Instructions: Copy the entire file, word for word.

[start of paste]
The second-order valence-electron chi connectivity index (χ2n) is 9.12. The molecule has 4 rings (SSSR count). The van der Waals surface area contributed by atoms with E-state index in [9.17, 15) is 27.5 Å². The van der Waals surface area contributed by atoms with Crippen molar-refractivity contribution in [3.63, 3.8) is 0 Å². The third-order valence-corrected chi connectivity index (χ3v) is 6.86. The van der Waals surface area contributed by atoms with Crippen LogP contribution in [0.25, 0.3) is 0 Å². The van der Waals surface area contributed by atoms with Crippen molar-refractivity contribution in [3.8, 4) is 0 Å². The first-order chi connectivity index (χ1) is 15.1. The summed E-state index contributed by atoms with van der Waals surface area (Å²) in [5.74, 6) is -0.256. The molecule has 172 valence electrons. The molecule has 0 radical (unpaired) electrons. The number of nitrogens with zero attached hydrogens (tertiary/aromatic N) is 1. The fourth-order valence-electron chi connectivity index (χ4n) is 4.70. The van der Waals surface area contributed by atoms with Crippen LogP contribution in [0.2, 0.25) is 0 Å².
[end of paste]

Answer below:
The second-order valence-electron chi connectivity index (χ2n) is 9.12. The molecule has 4 rings (SSSR count). The van der Waals surface area contributed by atoms with E-state index in [9.17, 15) is 27.5 Å². The van der Waals surface area contributed by atoms with Crippen molar-refractivity contribution in [3.63, 3.8) is 0 Å². The third-order valence-corrected chi connectivity index (χ3v) is 6.86. The van der Waals surface area contributed by atoms with Crippen LogP contribution in [0.25, 0.3) is 0 Å². The van der Waals surface area contributed by atoms with Crippen molar-refractivity contribution in [3.8, 4) is 0 Å². The first-order chi connectivity index (χ1) is 15.1. The summed E-state index contributed by atoms with van der Waals surface area (Å²) in [5.74, 6) is -0.256. The molecule has 172 valence electrons. The molecule has 0 radical (unpaired) electrons. The number of nitrogens with zero attached hydrogens (tertiary/aromatic N) is 1. The fourth-order valence-electron chi connectivity index (χ4n) is 4.70. The van der Waals surface area contributed by atoms with Crippen LogP contribution in [0.2, 0.25) is 0 Å².